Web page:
If you’re writing horror, vampire, werewolf, you could do a lot worse than take a look at the numerous television offerings. Even The Vampire Diaries and Supernatural, with most titles a terrible cliché or a song title, is worth a look…
The Vampire Diaries… Episodes include; Fade Into You, Best Served Cold, My Brother’s Keeper.
Supernatural… Episodes include; Dead Man’s Blood, Red Sky at Morning, On the Head of a Pin.

And it’s not just a matter of trawling your own genre… try mixing it up. For instance, no one would think of looking at The Waltons for literary titles, but even there you’d be wrong. Each Waltons episode has a ‘the’ beginning, and although that stymies some titles, it also gives rein to a series…
The Waltons… Episodes include; The Last Mustang, The Hiding Place, The Changeling, The Last Ten days.

The Fun in the Litter; Mix 'n' Match

Then there’s the mix and match… just going from the titles above, we can switch the words around, we can shift one word, either obviously, or with an allusion to what’s between our book covers. Here’s my mix of the above; Red Sky at Mourning, Not My Mother’s Keeper, The Wings of Stars, The Last Changeling, The Stars… Shrugged, A Fade Into War, Wings of the Dive, Howls of Eagles.
You have no limit to the titles you can forge, new, stolen, mixed. But what you can be is original, while still being pithy and catchy.
Best of luck, and I hope I’ve fired your imagination.

Friday, October 23, 2015

Varney the Vampyre: A New Take on an Old Classic

Varney the Vampyre, first published as a Penny Dreadful in 1845, lives in vampire folklore as the pivotal moment in the creation of the genre. Its writers, James Rymer and Thomas Prest wrote over 200 weekly chapters spanning over four years. In 1847, it was published as a novel, and has been read by millions of aficionados.

The influences of this work are enormous; Dracula would never have been written without it, and most of the vampire fiction that followed in its wake owes much to the Victorian original.

I first came across Varney in my research into other vampires, and was immediately captured. Although the language is dated from modern terms, it retains an aura of Victorian melodrama imitative of Dickens and Thackeray.

In my new novel series, The Penny Dreadful Adventures, I find documents in my grandfather's will that present a history to me of his own grandfather, Alexander Mair MacNeill, the nephew of James Rymer, the author of these Penny Dreadfuls in London in 1845. 

In my story, Varney was actually a creation of three men; Rymer, Prest and MacNeill. Rymer and Prest churned the chapters out, and MacNeill edited them into a readable fashion. They made a formidable team. But all was not well in the partnership. As the chapters are written, Alexander begins to question the storyline itself, wondering if the vampire legend has a basis in fact.

This Penny Dreadful series is far more than a re-hashing of an old genre, it is a new, energized vignette into the lives of the times... bold, exciting, yet full of darkness and intrigue.

I included pages from the original texts of Victorian writings such as Varney the Vampyre by James M. Rymer, The Mysteries of London, by George Reynolds, and Burke & Hare by Alexander M. Mair himself.

There are two novels currently available in eBooks;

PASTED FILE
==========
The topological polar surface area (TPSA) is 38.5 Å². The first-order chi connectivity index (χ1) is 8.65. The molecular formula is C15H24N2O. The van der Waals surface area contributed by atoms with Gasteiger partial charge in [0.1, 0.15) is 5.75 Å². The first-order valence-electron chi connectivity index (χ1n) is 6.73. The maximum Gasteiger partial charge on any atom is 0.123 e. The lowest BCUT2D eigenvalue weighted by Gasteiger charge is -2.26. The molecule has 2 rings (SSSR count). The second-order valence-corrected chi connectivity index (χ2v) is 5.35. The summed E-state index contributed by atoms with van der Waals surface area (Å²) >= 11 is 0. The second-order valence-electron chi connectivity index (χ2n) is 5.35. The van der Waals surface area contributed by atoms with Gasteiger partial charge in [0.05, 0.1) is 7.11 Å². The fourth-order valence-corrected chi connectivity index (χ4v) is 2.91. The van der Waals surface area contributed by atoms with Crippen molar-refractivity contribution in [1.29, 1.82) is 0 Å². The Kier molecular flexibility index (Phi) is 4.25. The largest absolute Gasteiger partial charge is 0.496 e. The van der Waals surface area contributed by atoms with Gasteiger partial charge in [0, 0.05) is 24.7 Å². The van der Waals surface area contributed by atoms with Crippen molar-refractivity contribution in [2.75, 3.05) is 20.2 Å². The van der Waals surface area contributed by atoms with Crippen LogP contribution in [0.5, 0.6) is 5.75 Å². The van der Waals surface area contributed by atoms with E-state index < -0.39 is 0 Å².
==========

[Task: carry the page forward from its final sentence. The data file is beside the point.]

We hope you enjoy.

Tuesday, September 29, 2015

How to name Your Characters Like a Professional

Bad Character Names Can Spoil Your Book

Have you ever been intrigued by a good storyline or hooked by a good book description, only to be knocked out of the story by badly named characters? I know I have. Esmeralda, Troy, Sebastian, Anastasia, Dirk and Xavier may sound good to you in your warm writing room, but if your story is set in backwoods America, you’ve missed the mark completely. Before your readers begin to feel empathy towards your characters, the names have to fit properly. They have to feel right.
Let’s look at a few examples… I walked into his office, shiny surfaces everywhere. behind the glass desk sat a suit costing ten grand. the name on the door said ‘Dudley Penbright III’. I knew I was in for a heck of a meeting. “Sit down, Constantine,” he said, “your father, Troy,warned me you were coming.” he pressed a button on the desk. “Esmerelda? Bring me two coffees… strong, black.”
What kind of people do those names conjure? What do they look like in your imagination?
Character names are about the most important items in your arsenal, and if you don’t use them properly, you could weaken or destroy your story.

The Influencing Criteria

There are four different conditions which influence your character’s names… Period, Geography, Genre, and Author’s Choice. If you do not adhere to these four tenets, whatever your skill level, you will fail as a writer.


Before you name a character, you need to consider the time period in which your story is set. Unless you’re involving time-travel, there’s no point in calling someone Debby, Brian, Brittany or Winston in the 1500’s. Back in those days, in the English speaking world, most names were taken from the bible, and even the most obscure of prophets were invoked; Ezekiel, Jedidiah, Malachi, etc, etc. If in doubt, look on Google for “most popular names in 1500’s”. You’ll get plenty there to satisfy any novel.


The geographical setting also plays a huge part in defining a character’s name. There are few David’s born in China, and as far as I know, an Eskimo has never been called Puff Daddy. Your characters must have names that fit them like a glove, almost becoming part of their persona. A Romanian thief would never sound convincing if you had named him Charlie Babbit.